Adventures in Tool Making #3: A Pair of Tenon Saws from a Disston Miter Saw - Shaping, Sanding, Polishing, and Finishing

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Blog entry by grfrazee posted 06-16-2013 05:26 PM 2889 reads 1 time favorited 2 comments Add to Favorites Watch
« Part 2: A Pair of Tenon Saws from a Disston Miter Saw - Roughing the Handles Part 3 of Adventures in Tool Making series no next part

Happy Fathers’ Day everyone!

I got some shop time this weekend and decided to work on the pair of tenon saws again. Unfortunately, I only had time to work on one of the saws, but the procedure is the same for the other one so it doesn’t really matter.

I left off last time with the handles roughed out and rounded over from the router. Next step was finishing shaping the horns of the handle.

I used a combination of this curved-tooth file that I picked up at an antique store, a Nicholson file/rasp combo thing, and a round file. The next couple pictures show the progression of shaping the horns.

Next was shaping the chamfers around the part with the saw nuts. This was done with that curved-tooth file.

The shaping was followed by sanding. I wiped everything off with mineral spirits, and this is what it looked like.

I decided to use Australian Timber Oil to finish the handle. This decision was mostly based on the fact that my dad had a gallon of it in the shop that he had been using on some molding for the upstairs. The stuff is a combination of boiled linseed oil, tung oil, and alkyd, and is supposedly fairly wear-resistant. I guess I’ll see how it holds up in the long run.

I also polished up the saw nuts for both saws. For this, I hooked a buffing wheel up to the drill press at 1000 rpm and polished them up with Brasso. Unbeknownst to me, Brasso has ammonia in it, which was a bit of a surprise when I got a whiff. In any case, the saw nuts cleaned up pretty well.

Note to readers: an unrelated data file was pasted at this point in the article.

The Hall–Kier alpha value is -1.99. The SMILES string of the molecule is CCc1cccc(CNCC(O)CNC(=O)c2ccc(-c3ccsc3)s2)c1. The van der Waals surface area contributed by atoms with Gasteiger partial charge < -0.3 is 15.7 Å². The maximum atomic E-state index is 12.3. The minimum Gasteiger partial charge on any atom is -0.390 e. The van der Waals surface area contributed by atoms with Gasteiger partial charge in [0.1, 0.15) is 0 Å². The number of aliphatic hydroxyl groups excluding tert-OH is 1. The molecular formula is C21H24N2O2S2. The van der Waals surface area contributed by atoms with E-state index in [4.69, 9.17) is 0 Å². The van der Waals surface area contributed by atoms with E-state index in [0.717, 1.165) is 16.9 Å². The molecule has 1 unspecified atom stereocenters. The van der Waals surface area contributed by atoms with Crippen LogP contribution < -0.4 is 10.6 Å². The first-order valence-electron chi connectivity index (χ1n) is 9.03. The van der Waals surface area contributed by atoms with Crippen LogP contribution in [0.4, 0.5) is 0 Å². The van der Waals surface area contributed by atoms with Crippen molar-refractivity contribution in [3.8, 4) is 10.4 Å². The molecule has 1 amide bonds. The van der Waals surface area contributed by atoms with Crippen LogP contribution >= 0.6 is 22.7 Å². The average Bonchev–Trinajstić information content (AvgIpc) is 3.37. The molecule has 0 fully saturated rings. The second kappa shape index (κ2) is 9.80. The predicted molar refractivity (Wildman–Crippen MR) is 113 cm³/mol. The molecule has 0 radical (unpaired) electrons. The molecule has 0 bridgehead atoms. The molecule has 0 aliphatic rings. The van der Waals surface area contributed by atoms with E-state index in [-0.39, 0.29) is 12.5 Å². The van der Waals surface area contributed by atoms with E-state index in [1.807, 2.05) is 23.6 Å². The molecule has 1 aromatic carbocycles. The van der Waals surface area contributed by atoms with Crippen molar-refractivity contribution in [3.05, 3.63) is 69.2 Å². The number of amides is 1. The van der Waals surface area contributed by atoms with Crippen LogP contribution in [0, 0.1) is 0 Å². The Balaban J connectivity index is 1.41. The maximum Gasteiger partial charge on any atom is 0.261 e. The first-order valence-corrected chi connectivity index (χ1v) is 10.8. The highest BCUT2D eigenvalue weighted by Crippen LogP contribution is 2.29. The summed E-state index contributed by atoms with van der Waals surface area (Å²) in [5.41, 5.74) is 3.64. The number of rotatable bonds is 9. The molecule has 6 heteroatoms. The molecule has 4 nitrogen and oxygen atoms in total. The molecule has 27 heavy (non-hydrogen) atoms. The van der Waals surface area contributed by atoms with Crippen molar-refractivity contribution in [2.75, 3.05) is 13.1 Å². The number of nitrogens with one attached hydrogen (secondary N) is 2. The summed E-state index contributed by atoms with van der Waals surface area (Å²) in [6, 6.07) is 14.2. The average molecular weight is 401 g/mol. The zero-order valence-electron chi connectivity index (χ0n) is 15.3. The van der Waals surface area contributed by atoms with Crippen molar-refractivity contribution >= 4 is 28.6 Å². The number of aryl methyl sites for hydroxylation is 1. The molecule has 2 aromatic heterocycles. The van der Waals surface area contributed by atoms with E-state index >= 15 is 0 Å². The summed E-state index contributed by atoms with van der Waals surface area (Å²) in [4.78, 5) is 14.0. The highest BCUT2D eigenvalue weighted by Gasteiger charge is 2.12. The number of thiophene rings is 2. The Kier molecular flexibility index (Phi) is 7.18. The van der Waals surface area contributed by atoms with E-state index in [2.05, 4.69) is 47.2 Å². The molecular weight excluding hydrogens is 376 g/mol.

The saw plate was pretty rusted. I tried the tinfoil trick for scrubbing it off and the rust laughed at it. Tried Rustoleum rust stripper, nothing doing. I ended up just using the random orbit sander with 150, 180, and 220 grits to get the worst of it off. There was some pitting that I couldn’t get rid of, but oh well. I don’t expect these to look brand new. I have the one I sanded next to the original of the other half for comparison.

After that, I gave the saw a light coating of oil and assembled everything. The timber oil really brought out a nice, rich brown in the mesquite. Some glamor shots of the saw are below.

For the next step, which will be in the next blog entry, I will remove the old teeth and retooth it. I can’t wait to get this and its sibling sharpened and back to work again.


2 comments so far

View Gibernak's profile


124 posts in 3091 days

#1 posted 06-16-2013 05:53 PM

Looks very nice. I’m looking forward to following the process and learning. Thank u fore sharing

View textool's profile


1 post in 1838 days

#2 posted 10-12-2016 12:27 PM

I’ve read this post a few times because I have an old disston #4 with no miter box and I had the same idea. The big difference is mine is 30” long and 6” deep. Not quite as ideal as yours but your post has inspired me to take a shot at it. Whats the latest on your project?

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